Vermont Forest Indicators Dashboard

Climate Extremes

Score for 2018:
Long-Term Trend:
Scores are 
Changes in the proportion, extent, and severity of extreme weather events are an indication of a volatile and changing climate. Not only are extreme events stressful to forests, but they can cause significant problems for our infrastructure and health as well. NOAA National Centers for Environmental Information (NCEI) computes a regional Climate Extremes Index (CEI) based on a set of indicators: (1) monthly maximum and minimum temperature, (2) daily precipitation, and (3) monthly Palmer Drought Severity Index1. The CEI is a combination of the proportion of the year and the area in the region that has experienced an extreme event for these three indices. Accordingly, a value of 0% for the CEI indicates that no portion of the year was subject to any of the extremes considered in the index. In contrast, a value of 100% indicates that the entire northeast region had extreme conditions throughout the year for each of the indicators. The long-term variation or change in the CEI represents the tendency for extremes of climate to either decrease, increase, or remain the same1. Here, we set the target for the dataset as the long-term mean with the understanding that climate extremes are a natural phenomenon, but that changes away from this baseline may pose threats to both forests and humans. Annual scores were computed as the deviation from the data target, scaled from 0-1.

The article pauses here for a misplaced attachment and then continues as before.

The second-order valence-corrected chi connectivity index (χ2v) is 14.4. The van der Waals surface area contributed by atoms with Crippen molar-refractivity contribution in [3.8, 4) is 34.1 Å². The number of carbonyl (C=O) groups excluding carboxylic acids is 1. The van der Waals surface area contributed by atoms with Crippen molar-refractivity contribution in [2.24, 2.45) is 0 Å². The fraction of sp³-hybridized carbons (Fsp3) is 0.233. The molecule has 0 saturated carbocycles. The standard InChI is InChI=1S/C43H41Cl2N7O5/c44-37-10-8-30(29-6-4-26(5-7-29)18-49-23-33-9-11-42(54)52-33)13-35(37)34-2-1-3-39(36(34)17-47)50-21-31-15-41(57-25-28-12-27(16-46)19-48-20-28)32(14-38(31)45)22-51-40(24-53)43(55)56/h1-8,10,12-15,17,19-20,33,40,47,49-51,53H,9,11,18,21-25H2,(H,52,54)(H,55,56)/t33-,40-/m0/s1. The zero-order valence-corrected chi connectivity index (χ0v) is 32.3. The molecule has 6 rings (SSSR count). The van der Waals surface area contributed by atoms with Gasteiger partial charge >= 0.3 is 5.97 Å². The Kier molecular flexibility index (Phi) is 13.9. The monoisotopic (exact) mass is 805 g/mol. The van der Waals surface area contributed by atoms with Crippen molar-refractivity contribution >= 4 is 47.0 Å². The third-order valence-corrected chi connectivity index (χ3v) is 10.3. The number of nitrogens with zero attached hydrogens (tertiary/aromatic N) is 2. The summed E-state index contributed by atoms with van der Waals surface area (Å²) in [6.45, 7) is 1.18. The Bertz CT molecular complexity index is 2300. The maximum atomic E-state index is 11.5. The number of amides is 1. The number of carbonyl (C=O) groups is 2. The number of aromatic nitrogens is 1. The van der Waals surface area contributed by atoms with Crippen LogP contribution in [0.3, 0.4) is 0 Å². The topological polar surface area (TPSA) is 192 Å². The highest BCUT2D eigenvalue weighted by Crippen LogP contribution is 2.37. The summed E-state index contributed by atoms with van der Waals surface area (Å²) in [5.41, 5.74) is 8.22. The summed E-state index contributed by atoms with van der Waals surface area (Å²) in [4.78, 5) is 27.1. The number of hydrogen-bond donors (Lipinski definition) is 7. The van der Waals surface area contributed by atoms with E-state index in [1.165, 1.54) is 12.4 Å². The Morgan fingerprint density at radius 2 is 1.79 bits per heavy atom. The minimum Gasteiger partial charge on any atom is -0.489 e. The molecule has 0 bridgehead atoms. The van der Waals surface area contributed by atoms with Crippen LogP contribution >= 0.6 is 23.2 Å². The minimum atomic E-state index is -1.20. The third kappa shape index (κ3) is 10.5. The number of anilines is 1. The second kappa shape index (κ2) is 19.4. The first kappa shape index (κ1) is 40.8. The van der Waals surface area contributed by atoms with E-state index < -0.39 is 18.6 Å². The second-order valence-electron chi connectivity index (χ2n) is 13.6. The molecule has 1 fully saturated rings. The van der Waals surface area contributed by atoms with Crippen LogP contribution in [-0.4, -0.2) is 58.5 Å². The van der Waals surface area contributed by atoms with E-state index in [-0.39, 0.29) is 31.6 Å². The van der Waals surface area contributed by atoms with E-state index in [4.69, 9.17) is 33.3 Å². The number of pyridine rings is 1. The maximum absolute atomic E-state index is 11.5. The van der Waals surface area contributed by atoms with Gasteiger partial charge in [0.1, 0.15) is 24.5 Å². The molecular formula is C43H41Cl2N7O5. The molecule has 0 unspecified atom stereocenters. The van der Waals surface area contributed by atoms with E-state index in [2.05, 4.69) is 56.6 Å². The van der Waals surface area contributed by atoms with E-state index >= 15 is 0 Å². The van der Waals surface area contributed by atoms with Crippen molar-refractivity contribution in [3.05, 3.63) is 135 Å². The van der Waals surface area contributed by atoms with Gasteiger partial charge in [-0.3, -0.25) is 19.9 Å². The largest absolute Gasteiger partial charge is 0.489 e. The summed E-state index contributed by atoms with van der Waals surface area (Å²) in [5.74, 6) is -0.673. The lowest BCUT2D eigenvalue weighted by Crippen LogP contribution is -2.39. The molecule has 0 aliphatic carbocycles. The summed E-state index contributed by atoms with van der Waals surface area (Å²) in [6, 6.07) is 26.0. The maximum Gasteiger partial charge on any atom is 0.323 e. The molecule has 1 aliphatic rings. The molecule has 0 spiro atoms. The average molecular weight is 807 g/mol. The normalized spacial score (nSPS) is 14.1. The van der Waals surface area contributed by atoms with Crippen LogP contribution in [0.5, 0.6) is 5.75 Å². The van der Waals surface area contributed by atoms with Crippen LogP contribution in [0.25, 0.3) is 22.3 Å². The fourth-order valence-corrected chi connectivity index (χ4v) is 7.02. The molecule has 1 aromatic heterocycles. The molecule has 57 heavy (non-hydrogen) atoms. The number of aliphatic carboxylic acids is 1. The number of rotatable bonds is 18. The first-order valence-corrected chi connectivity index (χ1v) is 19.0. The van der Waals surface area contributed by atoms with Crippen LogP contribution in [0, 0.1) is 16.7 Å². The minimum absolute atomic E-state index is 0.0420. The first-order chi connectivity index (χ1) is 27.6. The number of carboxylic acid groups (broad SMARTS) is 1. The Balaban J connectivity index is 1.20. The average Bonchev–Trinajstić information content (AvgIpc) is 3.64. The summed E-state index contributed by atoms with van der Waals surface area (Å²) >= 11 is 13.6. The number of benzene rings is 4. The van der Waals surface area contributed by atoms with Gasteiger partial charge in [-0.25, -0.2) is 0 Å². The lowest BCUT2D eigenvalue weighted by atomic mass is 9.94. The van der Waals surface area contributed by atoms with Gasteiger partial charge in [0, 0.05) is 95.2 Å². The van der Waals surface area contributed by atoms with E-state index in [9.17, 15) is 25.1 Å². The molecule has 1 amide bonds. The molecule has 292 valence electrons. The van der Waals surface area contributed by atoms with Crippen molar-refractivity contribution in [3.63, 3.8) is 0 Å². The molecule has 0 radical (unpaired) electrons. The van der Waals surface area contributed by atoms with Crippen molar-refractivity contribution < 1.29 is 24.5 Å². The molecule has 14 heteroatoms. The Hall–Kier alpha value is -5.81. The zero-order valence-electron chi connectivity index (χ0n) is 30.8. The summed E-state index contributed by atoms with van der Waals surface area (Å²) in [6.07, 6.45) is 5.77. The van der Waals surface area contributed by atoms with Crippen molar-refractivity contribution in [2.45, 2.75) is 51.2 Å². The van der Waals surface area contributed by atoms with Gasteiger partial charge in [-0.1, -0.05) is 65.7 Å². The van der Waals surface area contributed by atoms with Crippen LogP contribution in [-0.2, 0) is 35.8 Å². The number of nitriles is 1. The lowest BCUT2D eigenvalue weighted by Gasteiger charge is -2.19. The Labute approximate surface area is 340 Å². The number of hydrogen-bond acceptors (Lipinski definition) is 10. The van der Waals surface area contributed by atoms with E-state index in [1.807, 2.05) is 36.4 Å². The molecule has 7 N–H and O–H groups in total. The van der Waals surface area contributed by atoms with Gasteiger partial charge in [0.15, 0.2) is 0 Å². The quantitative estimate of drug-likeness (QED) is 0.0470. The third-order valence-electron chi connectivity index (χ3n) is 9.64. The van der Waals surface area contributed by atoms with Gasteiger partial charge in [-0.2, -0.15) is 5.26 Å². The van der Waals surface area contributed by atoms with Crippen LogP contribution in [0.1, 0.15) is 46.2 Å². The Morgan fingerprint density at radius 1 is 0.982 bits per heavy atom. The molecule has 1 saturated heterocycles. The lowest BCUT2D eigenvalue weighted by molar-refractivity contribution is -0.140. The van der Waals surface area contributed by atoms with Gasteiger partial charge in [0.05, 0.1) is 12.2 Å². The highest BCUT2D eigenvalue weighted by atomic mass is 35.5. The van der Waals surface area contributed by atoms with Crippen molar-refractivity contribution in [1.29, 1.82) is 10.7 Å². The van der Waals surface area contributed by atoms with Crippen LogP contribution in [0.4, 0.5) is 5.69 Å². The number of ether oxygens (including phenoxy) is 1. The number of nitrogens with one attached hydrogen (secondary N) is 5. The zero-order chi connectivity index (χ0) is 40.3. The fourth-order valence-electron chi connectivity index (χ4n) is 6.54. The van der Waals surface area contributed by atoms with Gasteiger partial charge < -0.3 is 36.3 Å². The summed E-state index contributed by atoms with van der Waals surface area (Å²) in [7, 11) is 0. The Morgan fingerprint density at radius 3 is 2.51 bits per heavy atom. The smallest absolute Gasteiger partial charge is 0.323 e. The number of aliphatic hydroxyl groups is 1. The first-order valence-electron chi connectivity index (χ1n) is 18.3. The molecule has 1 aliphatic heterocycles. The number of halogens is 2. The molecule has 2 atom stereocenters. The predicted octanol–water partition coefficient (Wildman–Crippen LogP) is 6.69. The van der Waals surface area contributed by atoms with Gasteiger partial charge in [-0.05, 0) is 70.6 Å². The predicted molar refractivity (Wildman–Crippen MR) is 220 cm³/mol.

1NOAA National Centers for Environmental Information. 2018. Climate Extremes Index.
FEMC Archive Resources
Dataset: Climate Extremes Index for the Northeast